The study appears in the November issue of Pediatrics. Analyzing data collected in 2010 from Nielson and AdScope, an advertisement database, the study reveals that adolescents aged 12 to 17 viewed the most television ads for food endorsed by athletes. Previous research by public health advocates has criticized the use of athlete endorsements in food marketing campaigns for often promoting unhealthy food and sending mixed messages to youth about health, but this is the first study to examine the extent and reach of such marketing. Researchers selected 100 professional athletes to study based on Businessweeks 2010 Power 100 report, which ranked athletes according to their endorsement value and prominence in their sport. Information about each athletes endorsements was gathered from the Power 100 list and AdScope. Researchers then sorted the endorsements into categories: food/beverages, automotive, consumer goods, service providers, entertainment, finance, communications/office, sporting goods/apparel, retail, airline, and other. The nutritional quality of the foods featured in athlete-endorsement advertising was assessed, along with the marketing data. Of the 512 brands associated with these athletes, food and beverage brands were the second largest category of endorsements behind sporting goods. We found that LeBron James (NBA), Peyton Manning (NFL), and Serena Williams (tennis) had more food and beverage endorsements than any of the other athletes examined. Most of the athletes who endorsed food and beverages were from the NBA, followed by the NFL, and MLB, said Marie Bragg, the studys lead author and a doctoral candidate at Yale. Sports beverages were the largest individual category of athlete endorsements, followed by soft drinks, and fast food. Most 93% of the 46 beverages being endorsed by athletes received all of their calories from added sugars. Food and beverage advertisements associated with professional athletes had far-reaching exposure, with ads appearing nationally on television, the Internet, the radio, in newspapers, and magazines. The promotion of energy-dense, nutrient-poor products by some of the worlds most physically fit and well-known athletes is an ironic combination that sends mixed messages about diet and health, said Bragg. Bragg and co-authors assert that professional athletes should be aware of the health value of the products they are endorsing, and should use their status and celebrity to promote healthy messages to youth.
Food Prices: One Year After
Each booth is operated independently, and vendors sell everything from fresh fruit and vegetables to frozen yogurt. Guests can enjoy quality Spanish products like tapas, wine, and pastries at iron picnic tables throughout the market. The market is open until 2 a.m. Thursday through Saturday, and late-night visitors create long lines at vendors like Daniel Sorlut, an oyster and champagne bar. 8. Torvehallerne Market, Copenhagen This new, upscale market is the first of its kind in Copenhagen, and has quickly become a hot spot in the capital city. The market is actually composed of two glass and steel halls on opposite sides of the square. The fare is both local and international, and includes foods like organic sausage, artisanal honey, red velvet cupcakes, and olive oils. The structures are home to more than 80 vendors, with dishes like fish and chips (available at Fiskerikajen fish market), beer, and sushi (check out Sushi Lovers) available to visitors. A local favorite is found at Ma Poule, a French-inspired poultry shop selling a duck confit sandwich that people are eager to wait in long lines for. 9. Grand Bazaar, Istanbul Istanbul’s Grand Bazaar is one of the oldest and largest in the world. More than 4,000 shops spread out over 60 covered streets, and attract hundreds of thousands visitors daily.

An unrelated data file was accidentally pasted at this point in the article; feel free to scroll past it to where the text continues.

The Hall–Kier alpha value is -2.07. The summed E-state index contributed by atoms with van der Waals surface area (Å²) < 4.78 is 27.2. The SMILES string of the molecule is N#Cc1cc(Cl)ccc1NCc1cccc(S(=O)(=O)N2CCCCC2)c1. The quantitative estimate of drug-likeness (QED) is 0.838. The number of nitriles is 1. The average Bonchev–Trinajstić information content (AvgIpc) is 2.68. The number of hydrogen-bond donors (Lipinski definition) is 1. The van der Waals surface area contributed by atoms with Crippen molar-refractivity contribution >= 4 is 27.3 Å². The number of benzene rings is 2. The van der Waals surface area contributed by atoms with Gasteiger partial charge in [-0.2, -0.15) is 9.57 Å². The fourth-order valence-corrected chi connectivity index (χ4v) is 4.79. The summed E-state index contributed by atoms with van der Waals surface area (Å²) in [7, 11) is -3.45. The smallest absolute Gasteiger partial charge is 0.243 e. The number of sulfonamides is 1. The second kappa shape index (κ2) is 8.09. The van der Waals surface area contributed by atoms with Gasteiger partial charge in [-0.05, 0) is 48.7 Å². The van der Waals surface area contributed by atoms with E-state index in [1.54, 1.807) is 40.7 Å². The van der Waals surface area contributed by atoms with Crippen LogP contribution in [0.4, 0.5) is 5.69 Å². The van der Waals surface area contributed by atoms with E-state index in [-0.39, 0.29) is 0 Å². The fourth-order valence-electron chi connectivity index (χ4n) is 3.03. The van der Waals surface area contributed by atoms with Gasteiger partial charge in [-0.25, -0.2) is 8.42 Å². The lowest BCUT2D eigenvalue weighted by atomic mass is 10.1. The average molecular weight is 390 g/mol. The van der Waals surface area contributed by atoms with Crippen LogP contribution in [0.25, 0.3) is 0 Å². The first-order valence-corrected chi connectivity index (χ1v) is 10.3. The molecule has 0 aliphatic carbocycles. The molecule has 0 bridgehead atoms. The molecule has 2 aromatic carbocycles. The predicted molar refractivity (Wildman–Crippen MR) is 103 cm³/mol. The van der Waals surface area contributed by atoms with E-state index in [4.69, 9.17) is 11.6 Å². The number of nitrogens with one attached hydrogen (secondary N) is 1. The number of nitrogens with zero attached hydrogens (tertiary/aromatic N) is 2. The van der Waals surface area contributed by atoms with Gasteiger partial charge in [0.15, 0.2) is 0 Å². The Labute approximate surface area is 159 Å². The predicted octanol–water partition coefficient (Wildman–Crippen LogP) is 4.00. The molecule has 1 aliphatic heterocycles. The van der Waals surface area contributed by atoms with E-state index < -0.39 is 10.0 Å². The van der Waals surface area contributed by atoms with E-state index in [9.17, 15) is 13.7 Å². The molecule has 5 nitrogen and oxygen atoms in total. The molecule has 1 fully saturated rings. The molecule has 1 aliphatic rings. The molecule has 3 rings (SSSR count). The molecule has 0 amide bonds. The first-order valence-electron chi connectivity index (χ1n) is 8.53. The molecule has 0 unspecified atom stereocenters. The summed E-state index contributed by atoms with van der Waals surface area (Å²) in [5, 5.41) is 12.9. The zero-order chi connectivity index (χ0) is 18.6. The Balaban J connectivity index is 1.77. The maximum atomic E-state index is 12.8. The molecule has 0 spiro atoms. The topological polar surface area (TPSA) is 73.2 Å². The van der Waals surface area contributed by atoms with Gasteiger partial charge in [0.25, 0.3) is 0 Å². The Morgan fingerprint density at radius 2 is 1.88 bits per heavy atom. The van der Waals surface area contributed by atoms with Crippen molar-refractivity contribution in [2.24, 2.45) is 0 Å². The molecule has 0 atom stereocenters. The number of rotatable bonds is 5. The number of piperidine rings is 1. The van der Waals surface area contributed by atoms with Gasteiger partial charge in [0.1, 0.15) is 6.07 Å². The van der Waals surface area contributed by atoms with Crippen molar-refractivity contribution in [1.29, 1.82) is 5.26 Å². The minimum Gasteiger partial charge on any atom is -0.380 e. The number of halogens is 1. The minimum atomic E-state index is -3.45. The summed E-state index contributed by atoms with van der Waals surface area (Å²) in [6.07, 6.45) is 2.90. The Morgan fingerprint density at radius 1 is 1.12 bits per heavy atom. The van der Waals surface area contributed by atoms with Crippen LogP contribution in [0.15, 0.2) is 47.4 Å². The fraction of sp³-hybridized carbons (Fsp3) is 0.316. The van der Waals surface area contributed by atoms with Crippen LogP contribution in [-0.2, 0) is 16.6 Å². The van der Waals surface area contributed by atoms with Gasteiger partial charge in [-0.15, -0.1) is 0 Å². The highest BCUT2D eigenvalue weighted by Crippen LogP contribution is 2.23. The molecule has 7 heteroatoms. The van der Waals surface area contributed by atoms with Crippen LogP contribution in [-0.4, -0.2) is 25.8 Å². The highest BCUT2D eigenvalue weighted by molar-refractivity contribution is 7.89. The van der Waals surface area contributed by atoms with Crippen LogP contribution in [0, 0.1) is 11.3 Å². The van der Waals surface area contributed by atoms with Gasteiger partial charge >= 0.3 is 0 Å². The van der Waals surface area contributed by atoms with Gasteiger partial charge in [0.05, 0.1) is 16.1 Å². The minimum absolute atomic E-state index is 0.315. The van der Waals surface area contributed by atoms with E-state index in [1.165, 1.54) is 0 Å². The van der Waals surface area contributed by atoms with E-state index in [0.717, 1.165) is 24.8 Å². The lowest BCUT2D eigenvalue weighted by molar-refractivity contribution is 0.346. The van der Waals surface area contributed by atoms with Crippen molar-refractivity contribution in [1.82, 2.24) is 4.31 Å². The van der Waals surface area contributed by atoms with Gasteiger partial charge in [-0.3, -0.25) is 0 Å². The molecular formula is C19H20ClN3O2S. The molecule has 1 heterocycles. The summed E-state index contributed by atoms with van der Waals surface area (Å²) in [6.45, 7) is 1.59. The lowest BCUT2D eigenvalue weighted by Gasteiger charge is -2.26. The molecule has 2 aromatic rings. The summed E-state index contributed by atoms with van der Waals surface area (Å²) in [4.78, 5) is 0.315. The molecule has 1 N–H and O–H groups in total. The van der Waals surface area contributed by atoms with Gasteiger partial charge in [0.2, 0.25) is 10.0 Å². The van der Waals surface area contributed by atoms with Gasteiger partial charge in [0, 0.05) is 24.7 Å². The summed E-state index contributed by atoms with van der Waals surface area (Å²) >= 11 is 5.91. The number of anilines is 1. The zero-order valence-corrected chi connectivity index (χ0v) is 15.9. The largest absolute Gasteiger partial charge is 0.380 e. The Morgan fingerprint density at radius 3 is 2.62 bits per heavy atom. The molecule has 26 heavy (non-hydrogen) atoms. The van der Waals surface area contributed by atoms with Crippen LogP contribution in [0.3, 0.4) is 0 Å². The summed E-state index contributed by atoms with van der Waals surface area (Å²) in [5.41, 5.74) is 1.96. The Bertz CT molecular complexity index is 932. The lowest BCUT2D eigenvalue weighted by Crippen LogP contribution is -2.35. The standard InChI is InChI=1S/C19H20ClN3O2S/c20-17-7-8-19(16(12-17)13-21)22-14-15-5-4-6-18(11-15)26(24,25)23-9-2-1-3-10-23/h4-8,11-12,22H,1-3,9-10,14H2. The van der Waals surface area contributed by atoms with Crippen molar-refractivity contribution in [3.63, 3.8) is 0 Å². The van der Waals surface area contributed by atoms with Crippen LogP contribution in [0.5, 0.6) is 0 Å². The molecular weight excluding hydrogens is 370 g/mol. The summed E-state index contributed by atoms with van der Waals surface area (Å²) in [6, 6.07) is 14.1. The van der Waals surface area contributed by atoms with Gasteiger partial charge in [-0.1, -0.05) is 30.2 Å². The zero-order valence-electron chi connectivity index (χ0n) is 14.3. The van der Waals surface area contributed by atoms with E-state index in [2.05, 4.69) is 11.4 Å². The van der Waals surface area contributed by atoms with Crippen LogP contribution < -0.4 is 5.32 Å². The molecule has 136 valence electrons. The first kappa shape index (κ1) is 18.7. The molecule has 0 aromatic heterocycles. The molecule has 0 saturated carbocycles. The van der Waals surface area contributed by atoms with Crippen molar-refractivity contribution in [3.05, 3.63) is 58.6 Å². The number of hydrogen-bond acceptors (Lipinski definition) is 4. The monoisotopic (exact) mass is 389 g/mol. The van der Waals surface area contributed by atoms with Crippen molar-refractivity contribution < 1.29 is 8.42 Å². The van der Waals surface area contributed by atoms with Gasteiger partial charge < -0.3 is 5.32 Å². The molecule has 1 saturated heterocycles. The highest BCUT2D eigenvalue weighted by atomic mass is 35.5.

In 2007-8, increased use of maize for biofuel production was pressuring food prices, excessive speculation on futures markets accentuated price volatility and panic buying and export restrictions led to prices spinning out of control. But, in 2012, these elements were generally controlled and good sense prevailed in markets. The importance of linkages between food and energy markets has been recognized and the costly biofuel policies implicated in pushing up food prices in recent years are being questioned in a number of countries, including the USA. In another change, widespread public outrage over excessive speculation with food prices led many banks to review their positions and made some of them publically renounce that practice. In fact, today, speculation on futures markets seems to have diminished and played little role in recent price volatility. It could, however, re-emerge depending on financial and monetary conditions, so we need to ensure that these markets are transparent and suitably regulated. Different ways to avoid excessive price volatility and to guarantee availability of food are also being discussed, with the setting up food reserves as an option. Does the current situation mean that our food price problems are over? No. International prices are still higher than their historical trend — higher than the peak in 2008, for example. On the other hand, regardless of price levels, excessive price volatility presents additional challenges, especially for small-scale farmers in developing countries with restricted access to financial mechanisms to contain the impacts of low or negative returns. The G20 Leaders’ Declaration at the St Petersburg Summit was right to recognize that the agricultural market situation still needs close attention. It is important to recall that the rise in food prices that started in 2006 came after three decades of falling prices that brought the agricultural sector in many poor and developing countries to its knees.